Rep. Stephen Fincher, a Republican and a farmer from Tennessee, has received nearly $3.5 million in farm subsidies from taxpayer money from the years 1999 to 2012. Last year, Mr. Fincher received $70,000.
Farmers have collected $265 billion in direct payments and farm insurance subsidies since 1995. These payments are often made even if farmers do not grow crops.
However, when it come to food stamps, Congressman Fincher wants to cut funding for them because, in his words, “This is other people’s money that Washington is appropriating and spending.”
The irony of his $3.5 million in “welfare” checks as “other people’s money” is apparently lost on him.
Last week, the House of Representatives voted to reduce the Supplemental Nutrition Assistance Program (SNAP) by $40 billion. The vote was 217 to 210. Not one Democrat voted for this measure. Reducing SNAP will throw 3.8 million Americans out of the program in 2014.
The Republicans in the House took this action even though the Agriculture Department reports that 17.6 million households did not have enough to eat at some point in 2012, and the Census Bureau reports that 15 percent of Americans — or 46.5 million people in this country — live in poverty.
Unbelievably, 44 percent of those in poverty live below half the poverty line, which is $9,150 for a family of three. That is about 20.5 million people, and includes 15 million women and children.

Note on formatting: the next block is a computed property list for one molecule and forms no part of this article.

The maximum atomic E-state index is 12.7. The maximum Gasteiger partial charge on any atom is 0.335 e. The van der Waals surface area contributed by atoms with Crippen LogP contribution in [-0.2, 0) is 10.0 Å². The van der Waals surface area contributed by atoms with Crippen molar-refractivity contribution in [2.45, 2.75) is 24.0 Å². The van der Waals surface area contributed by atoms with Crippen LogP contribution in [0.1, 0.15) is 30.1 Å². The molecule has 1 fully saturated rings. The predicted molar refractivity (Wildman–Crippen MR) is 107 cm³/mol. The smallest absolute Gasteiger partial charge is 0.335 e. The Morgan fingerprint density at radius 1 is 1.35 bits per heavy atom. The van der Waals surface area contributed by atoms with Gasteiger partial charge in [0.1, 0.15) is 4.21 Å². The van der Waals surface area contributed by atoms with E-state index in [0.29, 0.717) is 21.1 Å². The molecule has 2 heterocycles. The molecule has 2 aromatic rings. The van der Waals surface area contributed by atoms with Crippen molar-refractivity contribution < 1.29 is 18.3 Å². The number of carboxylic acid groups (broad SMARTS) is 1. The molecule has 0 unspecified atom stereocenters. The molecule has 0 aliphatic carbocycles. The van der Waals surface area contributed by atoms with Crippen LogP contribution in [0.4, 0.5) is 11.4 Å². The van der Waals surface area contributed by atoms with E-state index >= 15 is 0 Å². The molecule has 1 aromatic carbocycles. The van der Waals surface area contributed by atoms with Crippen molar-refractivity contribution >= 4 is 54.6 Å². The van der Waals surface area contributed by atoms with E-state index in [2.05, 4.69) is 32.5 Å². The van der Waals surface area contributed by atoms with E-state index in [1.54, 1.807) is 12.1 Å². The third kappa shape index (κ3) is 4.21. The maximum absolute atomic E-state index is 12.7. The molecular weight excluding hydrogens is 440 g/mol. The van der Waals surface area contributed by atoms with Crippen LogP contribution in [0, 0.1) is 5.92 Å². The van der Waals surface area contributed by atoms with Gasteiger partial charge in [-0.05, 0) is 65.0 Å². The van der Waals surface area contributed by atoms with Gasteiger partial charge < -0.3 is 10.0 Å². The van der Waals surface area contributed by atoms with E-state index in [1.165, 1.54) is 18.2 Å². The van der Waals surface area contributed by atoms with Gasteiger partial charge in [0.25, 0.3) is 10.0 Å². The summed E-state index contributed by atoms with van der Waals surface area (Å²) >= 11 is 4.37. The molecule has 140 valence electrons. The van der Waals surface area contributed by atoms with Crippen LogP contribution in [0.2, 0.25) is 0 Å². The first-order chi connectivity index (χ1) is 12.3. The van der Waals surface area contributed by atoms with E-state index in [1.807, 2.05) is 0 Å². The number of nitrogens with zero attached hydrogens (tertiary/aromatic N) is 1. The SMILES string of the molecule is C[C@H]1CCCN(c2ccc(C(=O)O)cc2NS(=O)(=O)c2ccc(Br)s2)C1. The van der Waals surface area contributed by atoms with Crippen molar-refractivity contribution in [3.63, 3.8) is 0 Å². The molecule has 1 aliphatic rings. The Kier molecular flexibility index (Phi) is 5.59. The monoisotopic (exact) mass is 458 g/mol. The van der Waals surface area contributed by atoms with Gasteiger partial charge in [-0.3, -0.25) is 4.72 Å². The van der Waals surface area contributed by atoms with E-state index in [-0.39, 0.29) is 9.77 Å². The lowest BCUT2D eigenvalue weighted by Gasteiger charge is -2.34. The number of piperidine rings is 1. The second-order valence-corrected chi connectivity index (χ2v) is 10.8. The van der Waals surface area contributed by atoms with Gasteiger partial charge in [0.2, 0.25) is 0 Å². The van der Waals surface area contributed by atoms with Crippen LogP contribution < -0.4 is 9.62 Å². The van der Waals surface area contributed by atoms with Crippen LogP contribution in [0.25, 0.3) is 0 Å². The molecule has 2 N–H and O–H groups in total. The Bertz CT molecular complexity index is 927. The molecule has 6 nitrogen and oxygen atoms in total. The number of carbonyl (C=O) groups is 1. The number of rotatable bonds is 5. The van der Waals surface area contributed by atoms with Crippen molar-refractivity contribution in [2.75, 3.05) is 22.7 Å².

For more startling facts about the poverty in this country, 55 percent of all food stamp recipients are children under 18 or the elderly over 65, and many of those who need nutritional assistance are in the military. The average benefit to a food stamp recipient is $133 per month.
But instead we give large subsidies to large farming operations that are paid not to grow cotton, corn, sugar, etc.
During the Great Recession, more Americans needed food stamp assistance due to plummeting incomes, loss of jobs, loss of homes and reduced working hours. Now is not the time to plunge the middle class and the working poor deeper into poverty.
One side of the SNAP program which has been largely ignored is the fact that by providing food stamp assistance at local grocery stores, SNAP puts more money into the economy and helps to provide private sector jobs in the farming, transportation and retail industries.
Republicans in Congress claim to support small businesses, but their actions speak louder than words.
The United States is the richest country in the world. We often hear claims about American “exceptionalism.” We also hear claims about following the teachings of Jesus.
Perhaps those voting against this program should read Proverbs 14.31: “He who oppresses the poor shows contempt for their maker, but whoever is kind to the needy honors God.”
The Republicans in Congress should be ashamed of voting against feeding hungry Americans.
Cynthia Neely is a Lodi resident.